Essential guide to understanding legal issues for exporters

Reviewed by Jean Nweke, solicitor, LawBite

World globe packed in box

Understanding and dealing with the legal issues involved in exporting leaves you free to get on with building your export sales. Fortunately, there is plenty of help available. The government is keen to help exporters and business support organisations can provide both general and country-specific advice.

As well as making sure you comply with UK and overseas legal requirements, you'll need to anticipate potential problems. You should think about how to protect any intellectual property and make sure you draw up clear contracts with customers and agents.

Export trade restrictions

The overseas legal environment

Export market product law

UK and local taxes

Intellectual property


Using an export agent

Getting advice

1. Export trade restrictions

Find out whether you need a UK export licence

  • Most products can be exported without an export licence.
  • You may need a licence for weapons, products with a potential military use, food, animals and plants, medicines and certain chemicals, and antiques.
  • Whether you need a licence may depend on the country you are exporting to.
  • From time to time, the government may impose sanctions prohibiting certain exports to a particular country.
  • Get advice from the government department dealing with that type of product or from your advisers.

Find out whether you will face any import restrictions overseas

  • You may need an import licence, depending on the country you are selling to and the product you are selling.
  • Some countries ban the import of certain products altogether.

2. The overseas legal environment

Establish what normal commercial practice in the customer's country is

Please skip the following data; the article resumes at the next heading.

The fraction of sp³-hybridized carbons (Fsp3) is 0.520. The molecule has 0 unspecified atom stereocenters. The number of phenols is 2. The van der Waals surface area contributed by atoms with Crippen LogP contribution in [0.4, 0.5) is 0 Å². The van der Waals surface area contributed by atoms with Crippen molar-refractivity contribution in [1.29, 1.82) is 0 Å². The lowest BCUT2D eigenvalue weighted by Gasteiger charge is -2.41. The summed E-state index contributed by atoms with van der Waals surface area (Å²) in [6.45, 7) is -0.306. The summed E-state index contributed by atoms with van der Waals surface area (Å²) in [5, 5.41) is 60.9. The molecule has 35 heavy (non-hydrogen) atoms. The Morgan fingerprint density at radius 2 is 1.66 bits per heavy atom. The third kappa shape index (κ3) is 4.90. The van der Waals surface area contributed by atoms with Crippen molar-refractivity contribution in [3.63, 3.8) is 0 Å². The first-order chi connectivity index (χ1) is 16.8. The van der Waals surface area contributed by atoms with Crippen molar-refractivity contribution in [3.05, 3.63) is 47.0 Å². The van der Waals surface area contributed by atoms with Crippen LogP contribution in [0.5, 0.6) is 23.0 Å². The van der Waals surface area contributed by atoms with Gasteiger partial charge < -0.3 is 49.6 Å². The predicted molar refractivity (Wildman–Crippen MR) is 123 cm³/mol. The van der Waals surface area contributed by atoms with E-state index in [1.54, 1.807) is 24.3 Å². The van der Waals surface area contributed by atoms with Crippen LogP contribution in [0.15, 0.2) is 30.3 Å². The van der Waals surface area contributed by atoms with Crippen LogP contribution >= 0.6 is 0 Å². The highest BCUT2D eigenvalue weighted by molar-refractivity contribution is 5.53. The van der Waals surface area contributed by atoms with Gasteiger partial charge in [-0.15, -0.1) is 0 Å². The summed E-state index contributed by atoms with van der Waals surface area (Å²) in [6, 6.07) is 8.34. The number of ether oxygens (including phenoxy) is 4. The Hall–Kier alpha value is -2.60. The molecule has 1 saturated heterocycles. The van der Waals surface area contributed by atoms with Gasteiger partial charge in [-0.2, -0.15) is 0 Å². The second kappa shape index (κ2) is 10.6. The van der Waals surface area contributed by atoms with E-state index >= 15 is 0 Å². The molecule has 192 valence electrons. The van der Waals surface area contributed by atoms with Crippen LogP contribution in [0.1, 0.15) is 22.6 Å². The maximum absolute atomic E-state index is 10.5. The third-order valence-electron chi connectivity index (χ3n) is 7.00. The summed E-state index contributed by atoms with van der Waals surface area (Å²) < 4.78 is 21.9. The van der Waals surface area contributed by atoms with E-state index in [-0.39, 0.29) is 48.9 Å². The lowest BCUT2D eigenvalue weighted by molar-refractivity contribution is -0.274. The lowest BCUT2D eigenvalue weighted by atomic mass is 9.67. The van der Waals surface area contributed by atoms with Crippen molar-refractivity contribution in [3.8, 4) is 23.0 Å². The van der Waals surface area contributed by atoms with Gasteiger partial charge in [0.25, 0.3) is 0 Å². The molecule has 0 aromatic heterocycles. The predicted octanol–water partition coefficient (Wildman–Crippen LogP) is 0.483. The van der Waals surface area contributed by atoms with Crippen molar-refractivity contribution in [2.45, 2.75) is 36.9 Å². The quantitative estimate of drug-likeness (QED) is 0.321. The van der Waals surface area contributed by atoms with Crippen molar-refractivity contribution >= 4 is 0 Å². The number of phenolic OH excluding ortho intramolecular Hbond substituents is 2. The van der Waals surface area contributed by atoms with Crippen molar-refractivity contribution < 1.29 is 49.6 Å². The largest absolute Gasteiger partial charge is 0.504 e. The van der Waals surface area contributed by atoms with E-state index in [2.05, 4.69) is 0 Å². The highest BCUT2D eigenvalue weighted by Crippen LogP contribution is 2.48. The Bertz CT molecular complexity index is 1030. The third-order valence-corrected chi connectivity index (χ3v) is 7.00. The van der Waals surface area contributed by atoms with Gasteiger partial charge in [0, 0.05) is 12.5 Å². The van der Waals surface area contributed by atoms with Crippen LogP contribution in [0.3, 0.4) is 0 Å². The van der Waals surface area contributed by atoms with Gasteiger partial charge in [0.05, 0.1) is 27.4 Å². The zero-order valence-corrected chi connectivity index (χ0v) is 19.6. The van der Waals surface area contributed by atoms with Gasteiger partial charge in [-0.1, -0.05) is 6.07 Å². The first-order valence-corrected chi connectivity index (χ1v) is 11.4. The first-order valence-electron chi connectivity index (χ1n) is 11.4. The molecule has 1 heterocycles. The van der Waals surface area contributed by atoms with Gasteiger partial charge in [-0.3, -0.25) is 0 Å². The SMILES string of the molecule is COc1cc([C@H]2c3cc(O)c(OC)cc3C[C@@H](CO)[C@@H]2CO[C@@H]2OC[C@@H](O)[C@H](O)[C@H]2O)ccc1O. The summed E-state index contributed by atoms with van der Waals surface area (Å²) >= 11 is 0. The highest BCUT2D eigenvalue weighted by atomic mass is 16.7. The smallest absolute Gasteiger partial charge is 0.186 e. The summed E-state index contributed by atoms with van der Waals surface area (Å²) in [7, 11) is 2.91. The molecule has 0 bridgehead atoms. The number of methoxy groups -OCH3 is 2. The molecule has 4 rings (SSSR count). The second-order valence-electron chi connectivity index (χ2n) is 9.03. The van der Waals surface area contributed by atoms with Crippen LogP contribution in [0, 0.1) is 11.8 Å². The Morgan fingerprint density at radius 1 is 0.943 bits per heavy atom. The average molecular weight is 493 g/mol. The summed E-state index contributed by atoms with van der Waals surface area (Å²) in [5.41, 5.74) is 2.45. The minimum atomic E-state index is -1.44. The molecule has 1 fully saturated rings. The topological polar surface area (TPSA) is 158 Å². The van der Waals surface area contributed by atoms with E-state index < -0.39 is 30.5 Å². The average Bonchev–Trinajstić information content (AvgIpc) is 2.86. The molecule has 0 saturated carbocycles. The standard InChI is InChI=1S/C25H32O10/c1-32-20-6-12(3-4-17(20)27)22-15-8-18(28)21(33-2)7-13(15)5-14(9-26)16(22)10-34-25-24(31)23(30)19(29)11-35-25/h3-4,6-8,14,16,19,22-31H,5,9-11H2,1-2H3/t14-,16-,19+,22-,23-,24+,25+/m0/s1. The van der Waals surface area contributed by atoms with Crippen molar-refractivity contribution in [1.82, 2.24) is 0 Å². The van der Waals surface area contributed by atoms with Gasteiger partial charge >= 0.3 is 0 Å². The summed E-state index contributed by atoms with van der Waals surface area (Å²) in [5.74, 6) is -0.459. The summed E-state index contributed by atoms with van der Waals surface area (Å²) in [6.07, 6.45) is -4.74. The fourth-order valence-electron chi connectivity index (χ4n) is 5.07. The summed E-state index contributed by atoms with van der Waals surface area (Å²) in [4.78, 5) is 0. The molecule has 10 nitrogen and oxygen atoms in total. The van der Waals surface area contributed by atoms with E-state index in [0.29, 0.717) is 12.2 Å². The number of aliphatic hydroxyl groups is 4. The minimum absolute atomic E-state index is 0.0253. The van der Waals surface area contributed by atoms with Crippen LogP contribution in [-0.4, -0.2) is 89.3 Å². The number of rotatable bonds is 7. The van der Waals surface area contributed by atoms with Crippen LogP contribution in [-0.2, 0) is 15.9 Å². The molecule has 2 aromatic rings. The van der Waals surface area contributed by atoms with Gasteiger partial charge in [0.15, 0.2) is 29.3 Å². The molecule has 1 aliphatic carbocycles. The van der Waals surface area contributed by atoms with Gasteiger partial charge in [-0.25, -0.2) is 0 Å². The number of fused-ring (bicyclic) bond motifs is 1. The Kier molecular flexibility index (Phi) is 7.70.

• Find out what payment procedures and credit terms are normally used.
  • Assess your chances of enforcing your legal rights in the local courts in case of a dispute.

Investigate the customer's reputation and creditworthiness

  • You may want to visit the customer as part of the process of finding out about them and building a relationship.
  • Find out what experience other exporters have of dealing with customers in that country. Ask your local chambers of commerce for help with tracking down other exporters.

Check any legal requirements before visiting the country

  • You can find specific passport and visa requirements from the country's embassy or consulate in the UK.
  • From 1 January 2021, EU countries may introduce visa requirements or other business travel conditions.
  • Other restrictions can include currency controls and restrictions on where you can stay while in the country.

Take expert advice if you are thinking of establishing a local presence overseas

  • There may be restrictions on forming a business, such as requiring a minimum level of capital or a particular legal form for the business.
  • The local operation is likely to be subject to local laws in areas such as tax and employment.
  • It can be difficult to lay off employees and realise the value of your assets if you later decide to cease trading there.

3. Export market product law

Find out about any local product standards

  • Different countries may have their own standards for particular products. This could mean that even if your product meets relevant British, European or International Standards, this may not be enough.
  • Your product may need to be certified to state that it meets the appropriate local standards. In some cases, the product must be tested and certified by an approved organisation in that country.
  • From 1 January 2021, meeting British Standards does not guarantee that your products meet EU requirements. Some goods require a CE mark and may need to be accompanied by a Declaration of Conformity.

Check what other product regulations there are

  • For example, you may be required to label products in the local language, using local weights and measures.

Find out about local product liability laws

  • You might face prosecution if you sell products that fail to satisfy local product safety laws.